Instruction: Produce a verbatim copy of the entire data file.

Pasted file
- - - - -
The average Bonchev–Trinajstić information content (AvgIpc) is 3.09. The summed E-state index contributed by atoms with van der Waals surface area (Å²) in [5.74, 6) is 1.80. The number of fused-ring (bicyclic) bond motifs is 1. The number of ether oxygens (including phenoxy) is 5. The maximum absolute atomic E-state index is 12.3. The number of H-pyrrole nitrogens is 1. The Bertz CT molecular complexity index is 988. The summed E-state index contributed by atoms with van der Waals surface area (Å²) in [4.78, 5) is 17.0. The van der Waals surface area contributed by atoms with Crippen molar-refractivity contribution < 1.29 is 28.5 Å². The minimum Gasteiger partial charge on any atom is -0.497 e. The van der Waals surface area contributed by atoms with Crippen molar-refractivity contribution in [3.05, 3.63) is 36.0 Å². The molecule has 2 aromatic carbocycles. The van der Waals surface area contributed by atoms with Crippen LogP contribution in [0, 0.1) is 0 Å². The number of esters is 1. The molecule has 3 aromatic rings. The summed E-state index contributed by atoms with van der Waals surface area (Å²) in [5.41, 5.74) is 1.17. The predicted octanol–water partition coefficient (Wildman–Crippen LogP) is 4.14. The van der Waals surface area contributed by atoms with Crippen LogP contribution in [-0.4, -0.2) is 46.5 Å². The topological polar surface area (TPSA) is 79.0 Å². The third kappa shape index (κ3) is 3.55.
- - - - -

The average Bonchev–Trinajstić information content (AvgIpc) is 3.09. The summed E-state index contributed by atoms with van der Waals surface area (Å²) in [5.74, 6) is 1.80. The number of fused-ring (bicyclic) bond motifs is 1. The number of ether oxygens (including phenoxy) is 5. The maximum absolute atomic E-state index is 12.3. The number of H-pyrrole nitrogens is 1. The Bertz CT molecular complexity index is 988. The summed E-state index contributed by atoms with van der Waals surface area (Å²) in [4.78, 5) is 17.0. The van der Waals surface area contributed by atoms with Crippen molar-refractivity contribution < 1.29 is 28.5 Å². The minimum Gasteiger partial charge on any atom is -0.497 e. The van der Waals surface area contributed by atoms with Crippen molar-refractivity contribution in [3.05, 3.63) is 36.0 Å². The molecule has 2 aromatic carbocycles. The van der Waals surface area contributed by atoms with Crippen LogP contribution in [0, 0.1) is 0 Å². The number of esters is 1. The molecule has 3 aromatic rings. The summed E-state index contributed by atoms with van der Waals surface area (Å²) in [5.41, 5.74) is 1.17. The predicted octanol–water partition coefficient (Wildman–Crippen LogP) is 4.14. The van der Waals surface area contributed by atoms with Crippen LogP contribution in [-0.4, -0.2) is 46.5 Å². The topological polar surface area (TPSA) is 79.0 Å². The third kappa shape index (κ3) is 3.55.